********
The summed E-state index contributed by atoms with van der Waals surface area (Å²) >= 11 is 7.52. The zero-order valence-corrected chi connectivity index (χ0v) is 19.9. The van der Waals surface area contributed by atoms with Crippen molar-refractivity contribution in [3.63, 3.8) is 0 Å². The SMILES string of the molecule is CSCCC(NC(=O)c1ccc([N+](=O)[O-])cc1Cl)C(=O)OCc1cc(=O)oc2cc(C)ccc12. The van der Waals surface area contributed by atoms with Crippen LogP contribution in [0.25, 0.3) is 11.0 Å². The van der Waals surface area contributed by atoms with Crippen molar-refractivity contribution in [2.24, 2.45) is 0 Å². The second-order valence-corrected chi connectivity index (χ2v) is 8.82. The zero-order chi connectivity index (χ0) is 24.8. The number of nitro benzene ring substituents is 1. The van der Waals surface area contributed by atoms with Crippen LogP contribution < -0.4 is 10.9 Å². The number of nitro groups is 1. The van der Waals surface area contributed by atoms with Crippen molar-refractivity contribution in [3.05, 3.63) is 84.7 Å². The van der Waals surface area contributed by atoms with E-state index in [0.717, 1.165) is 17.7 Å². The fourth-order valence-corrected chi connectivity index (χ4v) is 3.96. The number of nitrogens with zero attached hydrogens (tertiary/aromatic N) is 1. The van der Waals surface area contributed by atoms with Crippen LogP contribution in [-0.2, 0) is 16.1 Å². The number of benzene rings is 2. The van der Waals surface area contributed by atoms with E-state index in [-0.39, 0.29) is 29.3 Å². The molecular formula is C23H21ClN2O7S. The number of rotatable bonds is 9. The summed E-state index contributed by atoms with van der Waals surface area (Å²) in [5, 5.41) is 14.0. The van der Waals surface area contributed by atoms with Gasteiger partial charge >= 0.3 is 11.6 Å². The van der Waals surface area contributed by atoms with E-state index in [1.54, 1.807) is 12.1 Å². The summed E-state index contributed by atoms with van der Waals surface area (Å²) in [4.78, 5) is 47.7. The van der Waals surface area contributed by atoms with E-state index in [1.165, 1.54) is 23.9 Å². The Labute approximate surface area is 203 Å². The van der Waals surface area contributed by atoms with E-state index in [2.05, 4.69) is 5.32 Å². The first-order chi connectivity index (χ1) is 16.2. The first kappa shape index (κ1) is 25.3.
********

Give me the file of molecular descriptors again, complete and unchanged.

The summed E-state index contributed by atoms with van der Waals surface area (Å²) >= 11 is 7.52. The zero-order valence-corrected chi connectivity index (χ0v) is 19.9. The van der Waals surface area contributed by atoms with Crippen molar-refractivity contribution in [3.63, 3.8) is 0 Å². The SMILES string of the molecule is CSCCC(NC(=O)c1ccc([N+](=O)[O-])cc1Cl)C(=O)OCc1cc(=O)oc2cc(C)ccc12. The van der Waals surface area contributed by atoms with Crippen LogP contribution in [0.25, 0.3) is 11.0 Å². The van der Waals surface area contributed by atoms with Crippen molar-refractivity contribution in [2.24, 2.45) is 0 Å². The second-order valence-corrected chi connectivity index (χ2v) is 8.82. The zero-order chi connectivity index (χ0) is 24.8. The number of nitro benzene ring substituents is 1. The van der Waals surface area contributed by atoms with Crippen LogP contribution < -0.4 is 10.9 Å². The number of nitro groups is 1. The van der Waals surface area contributed by atoms with Crippen molar-refractivity contribution in [3.05, 3.63) is 84.7 Å². The van der Waals surface area contributed by atoms with E-state index in [0.717, 1.165) is 17.7 Å². The fourth-order valence-corrected chi connectivity index (χ4v) is 3.96. The number of nitrogens with zero attached hydrogens (tertiary/aromatic N) is 1. The van der Waals surface area contributed by atoms with Crippen LogP contribution in [-0.2, 0) is 16.1 Å². The number of benzene rings is 2. The van der Waals surface area contributed by atoms with E-state index in [-0.39, 0.29) is 29.3 Å². The molecular formula is C23H21ClN2O7S. The number of rotatable bonds is 9. The summed E-state index contributed by atoms with van der Waals surface area (Å²) in [5, 5.41) is 14.0. The van der Waals surface area contributed by atoms with Gasteiger partial charge >= 0.3 is 11.6 Å². The van der Waals surface area contributed by atoms with E-state index in [1.54, 1.807) is 12.1 Å². The summed E-state index contributed by atoms with van der Waals surface area (Å²) in [4.78, 5) is 47.7. The van der Waals surface area contributed by atoms with E-state index in [1.165, 1.54) is 23.9 Å². The Labute approximate surface area is 203 Å². The van der Waals surface area contributed by atoms with E-state index in [2.05, 4.69) is 5.32 Å². The first-order chi connectivity index (χ1) is 16.2. The first kappa shape index (κ1) is 25.3.